But it is hard, I admit, to make a commitment, if, as a man, you feel few have made commitments to you in your life, in this dog eat dog world. That is why what JAY lays out on “4:44” is all the more valuable. Because we men are not encouraged to be honest, to be vulnerable. We are encouraged to lie and cheat, as evidenced by all the men (and women) of the Trump administration, and quite a few of those masquerading as financial geniuses on Wall Street. It is hard to say if JAY is now a feminist, or if his wife is, either, for that matter. Only they know who they are, not those of us who gaze at celebrities as if we know them when we do not. What I see and feel are two Black folks who had no idea, a decade and some change ago, that, together and apart, they would be this wildly successful, this wildly famous, and this wildly rich.
If I may, feminism means women and men are equals, yes, but to my understanding it also means that women have the right to do whatever the heck they feel, on their terms. So if for Beyoncé that means working it out, via “Lemonade,” via her pushing JAY on “4:44,” with their public art, and in private, too, the contours of their relationship, then that is her right, their right, and, frankly, none of our business, whether they are public figures or not. Do I condone cheating in a relationship? No, especially because, in my lifetime, I have been cheated on, and I have cheated. I do not like how it feels either way, the spiritual filthiness of it all, and it is not something I would do to my wife, now, ever. I think if someone cannot commit, if someone cannot be honest, if someone is addicted to sex, then one should not be in a relationship. But this is my journey, my path, not JAY-Z’s. He is figuring it out, aloud, for himself, on “4:44,” the way Malcolm X was figuring out ish in his autobiography. The way Marvin Gaye was figuring out ish on “What’s Going On” and “Let’s Get It On” and “Here, My Dear.” The way John Lennon was figuring out ish, post-Beatles, until his untimely murder at age 40.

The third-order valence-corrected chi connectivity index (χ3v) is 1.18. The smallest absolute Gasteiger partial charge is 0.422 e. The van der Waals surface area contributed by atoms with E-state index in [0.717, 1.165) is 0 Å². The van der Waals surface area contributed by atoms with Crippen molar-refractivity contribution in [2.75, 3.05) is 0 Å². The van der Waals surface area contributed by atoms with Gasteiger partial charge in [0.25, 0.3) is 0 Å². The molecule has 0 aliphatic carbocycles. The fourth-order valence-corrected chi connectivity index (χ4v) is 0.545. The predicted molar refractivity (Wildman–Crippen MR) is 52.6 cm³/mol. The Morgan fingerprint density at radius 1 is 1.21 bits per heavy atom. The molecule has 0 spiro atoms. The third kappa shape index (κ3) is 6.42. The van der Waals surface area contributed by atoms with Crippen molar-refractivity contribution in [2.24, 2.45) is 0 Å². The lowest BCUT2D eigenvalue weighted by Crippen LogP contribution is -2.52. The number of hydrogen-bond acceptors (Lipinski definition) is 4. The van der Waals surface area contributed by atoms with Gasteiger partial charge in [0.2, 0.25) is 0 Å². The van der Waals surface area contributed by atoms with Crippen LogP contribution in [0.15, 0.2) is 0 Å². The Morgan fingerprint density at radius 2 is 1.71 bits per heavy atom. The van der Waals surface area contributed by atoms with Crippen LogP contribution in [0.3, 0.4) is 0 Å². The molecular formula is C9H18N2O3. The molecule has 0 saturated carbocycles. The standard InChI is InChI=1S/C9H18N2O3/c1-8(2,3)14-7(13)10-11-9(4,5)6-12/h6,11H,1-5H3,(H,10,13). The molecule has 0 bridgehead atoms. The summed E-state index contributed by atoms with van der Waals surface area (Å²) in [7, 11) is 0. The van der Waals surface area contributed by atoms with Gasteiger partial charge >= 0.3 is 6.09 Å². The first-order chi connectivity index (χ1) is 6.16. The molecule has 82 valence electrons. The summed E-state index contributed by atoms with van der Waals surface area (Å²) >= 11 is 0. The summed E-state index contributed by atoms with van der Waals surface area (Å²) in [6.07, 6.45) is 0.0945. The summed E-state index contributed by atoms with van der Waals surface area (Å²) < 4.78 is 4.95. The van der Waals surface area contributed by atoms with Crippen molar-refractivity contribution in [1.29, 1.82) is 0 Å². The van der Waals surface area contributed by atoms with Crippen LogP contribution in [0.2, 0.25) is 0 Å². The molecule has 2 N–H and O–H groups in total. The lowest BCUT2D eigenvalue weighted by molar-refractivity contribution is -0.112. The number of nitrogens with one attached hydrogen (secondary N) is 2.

The above said, a step is better than no step at all. As it is an important first step, that public apology from JAY to Bey; it says that we are indeed human, at least some of us, that at least some of us have the ability to empathize and feel for what women go through. Because I do believe that “4:44” is the album JAY has had in him for a very long time. And fact is rappers in their teens and 20s have said many of these same things going back to folks like Melle Mel, Slick Rick, The Geto Boys, Outkast, others. What JAY has done, what any great artist can do, is to capture the energy of our times, and to transcend those times. That is what makes “4:44” a game-changing achievement, in spite of the flaws. He has become, as we say in activist circles, a young elder, a master teacher, no question, and I am sure there is no way that JAY could make a song and ridiculously uncomfortable animated video like “The Story of O.J.” if he were not at least somewhat familiar with the history of minstrel shows, Malcolm X’s classic 1963 speech “Message to the Grassroots,” and the Last Poets “Niggers Are Scared of Revolution.” But also telling that JAY centers himself in the video as Jaybo, as in Sambo, virtually declaring that he too has allowed himself to be used, the way Stepin Fetchit and Bill “Bojangles” Robinson and a roving army of Black entertainers have been used, then and now, just to make a dollar, and to get closer to and inside the big house.